On 14 May 2020, Federal Minister for the Environment Sussan Ley introduced the National Skills Commissioner Bill 2020 (Cth) (“the Bill”), on behalf of Federal Minister for Education Dan Tehan, in the House of Representatives. On 24 August 2020, the Bill passed both houses of parliament, with amendments. The Bill is currently awaiting assent. The Bill is part of the government’s response to a 2019 expert review of Australia’s VET system.
On 28 November 2018, Prime Minister Scott Morrison announced that the Honourable Steven Joyce would lead an independent review of Australia’s VET system in order to examine how to deliver skilled workers, in the future, for a stronger economy. In March 2019, the Strengthening Skills: Expert Review of Australia’s Vocational Educational and Training System report (“the Final Report”) was delivered to the government.
The Final Report found that the current model was important in a fast-changing work environment, in that it allowed students to earn while they were learning. However, participants to the review noted concerns about inflexible and confusing systems, as well as ongoing quality and access issues. The Final Report contained 71 recommendations around a six point plan, focusing on:
On 2 April 2019, the Government released its response to the recommendations, committing to a number of changes. The Bill, along with the National Vocational Education and Training Regulator Amendment (Governance and Other Matters) Bill 2020 (Cth), delivers on some of the key recommendations of the review.
The Bill seeks to establish the National Skills Commission (“the Commission”) as an independent statutory office, and to define its functions. The Commission is to be part of the federal Department of Education, Skills and Employment (“the Department”), and is to be headed by the National Skills Commissioner (“the Commissioner”). The aim of the Commission is to provide expert independent advice to the Department, and provide leadership on the Australian labour market and the development of the national workforce.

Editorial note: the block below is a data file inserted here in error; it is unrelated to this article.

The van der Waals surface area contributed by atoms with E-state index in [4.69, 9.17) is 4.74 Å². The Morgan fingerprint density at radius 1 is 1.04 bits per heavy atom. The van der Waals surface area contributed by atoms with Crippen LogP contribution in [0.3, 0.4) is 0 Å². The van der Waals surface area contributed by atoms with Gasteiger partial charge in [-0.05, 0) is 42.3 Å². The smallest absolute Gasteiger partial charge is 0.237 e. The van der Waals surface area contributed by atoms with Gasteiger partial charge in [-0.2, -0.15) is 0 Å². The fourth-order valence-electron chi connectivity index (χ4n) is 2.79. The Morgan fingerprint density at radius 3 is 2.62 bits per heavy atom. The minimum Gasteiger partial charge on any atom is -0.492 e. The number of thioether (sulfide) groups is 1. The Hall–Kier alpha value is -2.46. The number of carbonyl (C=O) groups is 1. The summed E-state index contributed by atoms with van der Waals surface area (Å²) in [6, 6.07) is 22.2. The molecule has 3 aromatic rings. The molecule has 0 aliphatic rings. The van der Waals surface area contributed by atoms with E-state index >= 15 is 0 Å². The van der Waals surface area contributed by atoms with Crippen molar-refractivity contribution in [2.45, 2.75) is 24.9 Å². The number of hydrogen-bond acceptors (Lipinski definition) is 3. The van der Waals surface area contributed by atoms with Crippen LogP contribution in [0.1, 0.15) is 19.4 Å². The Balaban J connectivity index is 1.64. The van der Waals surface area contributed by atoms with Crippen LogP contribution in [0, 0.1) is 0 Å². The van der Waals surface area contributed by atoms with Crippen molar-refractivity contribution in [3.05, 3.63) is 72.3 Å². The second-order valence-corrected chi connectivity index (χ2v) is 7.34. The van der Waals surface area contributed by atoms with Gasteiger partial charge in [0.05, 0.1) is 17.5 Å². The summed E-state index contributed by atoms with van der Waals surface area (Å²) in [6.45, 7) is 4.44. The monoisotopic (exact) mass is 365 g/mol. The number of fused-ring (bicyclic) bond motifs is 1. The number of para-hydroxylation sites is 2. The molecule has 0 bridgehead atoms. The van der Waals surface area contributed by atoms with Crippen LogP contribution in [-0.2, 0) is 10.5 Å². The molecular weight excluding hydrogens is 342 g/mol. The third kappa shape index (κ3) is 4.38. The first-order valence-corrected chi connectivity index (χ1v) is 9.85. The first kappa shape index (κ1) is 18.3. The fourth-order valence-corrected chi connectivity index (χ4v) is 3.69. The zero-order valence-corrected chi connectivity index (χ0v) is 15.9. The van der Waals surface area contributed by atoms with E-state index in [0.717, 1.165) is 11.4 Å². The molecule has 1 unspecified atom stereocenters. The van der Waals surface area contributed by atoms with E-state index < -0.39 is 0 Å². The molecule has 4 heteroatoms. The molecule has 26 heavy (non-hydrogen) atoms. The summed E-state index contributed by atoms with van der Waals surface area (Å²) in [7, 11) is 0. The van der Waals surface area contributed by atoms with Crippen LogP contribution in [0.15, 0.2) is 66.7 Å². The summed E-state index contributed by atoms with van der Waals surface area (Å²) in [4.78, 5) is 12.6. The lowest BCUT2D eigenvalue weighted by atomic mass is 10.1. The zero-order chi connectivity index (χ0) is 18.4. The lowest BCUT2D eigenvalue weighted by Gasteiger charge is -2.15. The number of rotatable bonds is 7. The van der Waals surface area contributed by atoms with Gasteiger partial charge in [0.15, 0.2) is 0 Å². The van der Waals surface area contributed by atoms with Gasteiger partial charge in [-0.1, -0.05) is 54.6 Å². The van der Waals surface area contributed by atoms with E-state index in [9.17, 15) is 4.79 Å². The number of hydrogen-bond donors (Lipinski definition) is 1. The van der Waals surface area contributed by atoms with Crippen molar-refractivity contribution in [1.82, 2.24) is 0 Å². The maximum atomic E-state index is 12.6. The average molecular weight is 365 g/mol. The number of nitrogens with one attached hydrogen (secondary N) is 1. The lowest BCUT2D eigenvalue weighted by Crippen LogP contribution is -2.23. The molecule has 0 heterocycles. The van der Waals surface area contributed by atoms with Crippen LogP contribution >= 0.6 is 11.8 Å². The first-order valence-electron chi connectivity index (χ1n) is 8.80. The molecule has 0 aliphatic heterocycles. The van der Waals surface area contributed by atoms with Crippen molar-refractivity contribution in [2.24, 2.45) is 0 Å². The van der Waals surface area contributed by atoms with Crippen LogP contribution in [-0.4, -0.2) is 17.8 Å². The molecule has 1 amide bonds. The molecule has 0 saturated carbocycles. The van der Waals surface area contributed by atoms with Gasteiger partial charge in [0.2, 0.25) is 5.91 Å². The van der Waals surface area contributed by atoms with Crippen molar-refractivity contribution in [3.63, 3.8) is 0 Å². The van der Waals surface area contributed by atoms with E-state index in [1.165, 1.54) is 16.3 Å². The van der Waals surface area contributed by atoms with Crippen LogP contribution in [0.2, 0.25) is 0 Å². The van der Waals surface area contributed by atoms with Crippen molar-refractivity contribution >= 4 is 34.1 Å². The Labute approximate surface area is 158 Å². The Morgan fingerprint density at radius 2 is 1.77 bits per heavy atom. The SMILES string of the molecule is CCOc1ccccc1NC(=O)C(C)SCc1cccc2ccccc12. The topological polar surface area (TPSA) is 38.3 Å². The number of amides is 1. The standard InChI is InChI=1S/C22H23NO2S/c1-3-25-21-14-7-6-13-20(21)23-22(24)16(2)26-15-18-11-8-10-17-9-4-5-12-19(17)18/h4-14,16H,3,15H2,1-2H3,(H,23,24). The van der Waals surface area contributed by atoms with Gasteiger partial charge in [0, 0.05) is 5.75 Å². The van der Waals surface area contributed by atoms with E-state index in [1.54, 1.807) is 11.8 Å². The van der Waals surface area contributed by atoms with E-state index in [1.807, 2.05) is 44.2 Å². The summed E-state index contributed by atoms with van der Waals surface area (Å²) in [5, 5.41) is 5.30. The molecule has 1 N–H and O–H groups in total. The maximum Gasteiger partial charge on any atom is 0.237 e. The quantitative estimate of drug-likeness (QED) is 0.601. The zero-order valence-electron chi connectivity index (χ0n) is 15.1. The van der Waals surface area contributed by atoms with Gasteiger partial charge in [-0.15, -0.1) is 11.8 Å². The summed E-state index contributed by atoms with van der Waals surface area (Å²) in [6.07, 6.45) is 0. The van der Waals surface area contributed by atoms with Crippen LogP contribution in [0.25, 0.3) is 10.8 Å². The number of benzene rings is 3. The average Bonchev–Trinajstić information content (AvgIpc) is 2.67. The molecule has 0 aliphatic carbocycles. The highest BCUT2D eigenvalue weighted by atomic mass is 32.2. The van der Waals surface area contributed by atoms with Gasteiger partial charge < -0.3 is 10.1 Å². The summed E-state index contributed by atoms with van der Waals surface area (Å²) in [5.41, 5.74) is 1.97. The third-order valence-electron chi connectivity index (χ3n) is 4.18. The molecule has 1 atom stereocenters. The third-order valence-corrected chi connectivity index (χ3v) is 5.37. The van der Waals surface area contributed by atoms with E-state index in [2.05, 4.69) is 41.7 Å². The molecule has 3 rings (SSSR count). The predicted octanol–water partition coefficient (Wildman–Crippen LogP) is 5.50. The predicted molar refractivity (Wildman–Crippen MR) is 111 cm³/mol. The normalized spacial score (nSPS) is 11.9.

The goal of the Commission is to consolidate and strengthen labour market analysis on current, emerging, and future workforce needs. This analysis will provide a comprehensive and independent source of information in order to better inform government investment within the Vocational Education and Training (“VET”) system.
The Commissioner will also examine the pricing for VET courses in order to improve transparency, consistency, and accessibility for students. Currently, the prices of VET courses and subsidies vary around Australia, resulting in students paying different prices for the same course. In order to develop and maintain a set of prices for the courses, the Commissioner will examine the cost drivers for the delivery of the qualifications against the outcomes for the student.
The Bill also requires the Commissioner to produce an annual report to the Minister outlining the current and emerging workforce skills needs, to be tabled in federal Parliament. However, the Commission only has an advisory role within the Department. The Bill does not confer on the Commissioner any authority to set VET prices, nor does it impose any consultation, collaboration, or coordination requirements with existing VET bodies.
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